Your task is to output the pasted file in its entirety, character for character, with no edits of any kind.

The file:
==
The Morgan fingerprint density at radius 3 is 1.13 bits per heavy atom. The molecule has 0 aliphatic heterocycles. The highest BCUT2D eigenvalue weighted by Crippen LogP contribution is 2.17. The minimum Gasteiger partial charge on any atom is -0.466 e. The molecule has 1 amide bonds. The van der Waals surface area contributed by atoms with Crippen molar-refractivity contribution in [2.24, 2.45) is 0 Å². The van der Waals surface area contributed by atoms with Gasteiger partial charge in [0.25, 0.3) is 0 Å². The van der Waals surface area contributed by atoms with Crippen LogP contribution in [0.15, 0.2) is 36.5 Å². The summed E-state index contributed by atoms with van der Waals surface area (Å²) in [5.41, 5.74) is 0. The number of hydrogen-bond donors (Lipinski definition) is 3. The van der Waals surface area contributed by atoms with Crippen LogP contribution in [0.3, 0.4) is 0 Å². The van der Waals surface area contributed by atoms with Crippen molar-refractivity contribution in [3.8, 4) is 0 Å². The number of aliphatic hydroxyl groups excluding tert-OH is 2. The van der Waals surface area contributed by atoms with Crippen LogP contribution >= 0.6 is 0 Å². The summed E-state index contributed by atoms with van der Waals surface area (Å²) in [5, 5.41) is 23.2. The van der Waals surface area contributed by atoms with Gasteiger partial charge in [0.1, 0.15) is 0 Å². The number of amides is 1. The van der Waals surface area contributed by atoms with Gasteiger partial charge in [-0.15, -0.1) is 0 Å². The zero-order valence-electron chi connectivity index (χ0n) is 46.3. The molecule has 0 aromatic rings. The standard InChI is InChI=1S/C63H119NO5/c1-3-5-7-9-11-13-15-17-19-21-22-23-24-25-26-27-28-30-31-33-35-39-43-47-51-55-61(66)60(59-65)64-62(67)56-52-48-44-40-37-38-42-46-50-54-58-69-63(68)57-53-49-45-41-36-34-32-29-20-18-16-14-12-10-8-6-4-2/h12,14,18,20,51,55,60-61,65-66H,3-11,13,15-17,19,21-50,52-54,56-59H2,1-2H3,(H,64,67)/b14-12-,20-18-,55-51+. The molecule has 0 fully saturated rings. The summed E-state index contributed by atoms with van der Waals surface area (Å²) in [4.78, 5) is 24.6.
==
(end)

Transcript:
The Morgan fingerprint density at radius 3 is 1.13 bits per heavy atom. The molecule has 0 aliphatic heterocycles. The highest BCUT2D eigenvalue weighted by Crippen LogP contribution is 2.17. The minimum Gasteiger partial charge on any atom is -0.466 e. The molecule has 1 amide bonds. The van der Waals surface area contributed by atoms with Crippen molar-refractivity contribution in [2.24, 2.45) is 0 Å². The van der Waals surface area contributed by atoms with Gasteiger partial charge in [0.25, 0.3) is 0 Å². The van der Waals surface area contributed by atoms with Crippen LogP contribution in [0.15, 0.2) is 36.5 Å². The summed E-state index contributed by atoms with van der Waals surface area (Å²) in [5.41, 5.74) is 0. The number of hydrogen-bond donors (Lipinski definition) is 3. The van der Waals surface area contributed by atoms with Crippen LogP contribution in [0.3, 0.4) is 0 Å². The van der Waals surface area contributed by atoms with Crippen molar-refractivity contribution in [3.8, 4) is 0 Å². The number of aliphatic hydroxyl groups excluding tert-OH is 2. The van der Waals surface area contributed by atoms with Crippen LogP contribution >= 0.6 is 0 Å². The summed E-state index contributed by atoms with van der Waals surface area (Å²) in [5, 5.41) is 23.2. The van der Waals surface area contributed by atoms with Gasteiger partial charge in [0.1, 0.15) is 0 Å². The number of amides is 1. The van der Waals surface area contributed by atoms with Gasteiger partial charge in [-0.15, -0.1) is 0 Å². The zero-order valence-electron chi connectivity index (χ0n) is 46.3. The molecule has 0 aromatic rings. The standard InChI is InChI=1S/C63H119NO5/c1-3-5-7-9-11-13-15-17-19-21-22-23-24-25-26-27-28-30-31-33-35-39-43-47-51-55-61(66)60(59-65)64-62(67)56-52-48-44-40-37-38-42-46-50-54-58-69-63(68)57-53-49-45-41-36-34-32-29-20-18-16-14-12-10-8-6-4-2/h12,14,18,20,51,55,60-61,65-66H,3-11,13,15-17,19,21-50,52-54,56-59H2,1-2H3,(H,64,67)/b14-12-,20-18-,55-51+. The molecule has 0 fully saturated rings. The summed E-state index contributed by atoms with van der Waals surface area (Å²) in [4.78, 5) is 24.6.